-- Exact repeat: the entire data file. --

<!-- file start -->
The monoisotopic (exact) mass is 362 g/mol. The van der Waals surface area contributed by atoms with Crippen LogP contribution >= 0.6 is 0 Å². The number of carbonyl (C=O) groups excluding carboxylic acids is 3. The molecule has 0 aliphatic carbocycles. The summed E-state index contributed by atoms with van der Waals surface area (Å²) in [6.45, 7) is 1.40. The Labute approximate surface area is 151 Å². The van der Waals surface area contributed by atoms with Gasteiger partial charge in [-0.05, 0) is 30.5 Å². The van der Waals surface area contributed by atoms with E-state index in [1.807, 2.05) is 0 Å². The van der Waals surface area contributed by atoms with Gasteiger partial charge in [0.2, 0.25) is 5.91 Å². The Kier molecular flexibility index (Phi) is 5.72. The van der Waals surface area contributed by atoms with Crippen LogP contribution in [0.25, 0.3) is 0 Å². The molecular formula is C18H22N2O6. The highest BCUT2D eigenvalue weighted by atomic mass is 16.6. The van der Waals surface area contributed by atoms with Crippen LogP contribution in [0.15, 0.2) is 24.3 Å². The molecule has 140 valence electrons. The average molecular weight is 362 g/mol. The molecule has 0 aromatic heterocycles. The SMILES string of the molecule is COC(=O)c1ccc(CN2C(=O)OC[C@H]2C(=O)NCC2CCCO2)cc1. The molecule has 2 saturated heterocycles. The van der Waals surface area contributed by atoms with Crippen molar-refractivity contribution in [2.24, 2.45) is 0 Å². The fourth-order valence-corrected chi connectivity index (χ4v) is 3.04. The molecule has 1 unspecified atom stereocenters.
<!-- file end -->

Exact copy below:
The monoisotopic (exact) mass is 362 g/mol. The van der Waals surface area contributed by atoms with Crippen LogP contribution >= 0.6 is 0 Å². The number of carbonyl (C=O) groups excluding carboxylic acids is 3. The molecule has 0 aliphatic carbocycles. The summed E-state index contributed by atoms with van der Waals surface area (Å²) in [6.45, 7) is 1.40. The Labute approximate surface area is 151 Å². The van der Waals surface area contributed by atoms with Gasteiger partial charge in [-0.05, 0) is 30.5 Å². The van der Waals surface area contributed by atoms with E-state index in [1.807, 2.05) is 0 Å². The van der Waals surface area contributed by atoms with Gasteiger partial charge in [0.2, 0.25) is 5.91 Å². The Kier molecular flexibility index (Phi) is 5.72. The van der Waals surface area contributed by atoms with Crippen LogP contribution in [0.25, 0.3) is 0 Å². The molecular formula is C18H22N2O6. The highest BCUT2D eigenvalue weighted by atomic mass is 16.6. The van der Waals surface area contributed by atoms with Crippen LogP contribution in [0.15, 0.2) is 24.3 Å². The molecule has 140 valence electrons. The average molecular weight is 362 g/mol. The molecule has 0 aromatic heterocycles. The SMILES string of the molecule is COC(=O)c1ccc(CN2C(=O)OC[C@H]2C(=O)NCC2CCCO2)cc1. The molecule has 2 saturated heterocycles. The van der Waals surface area contributed by atoms with Crippen molar-refractivity contribution in [2.24, 2.45) is 0 Å². The fourth-order valence-corrected chi connectivity index (χ4v) is 3.04. The molecule has 1 unspecified atom stereocenters.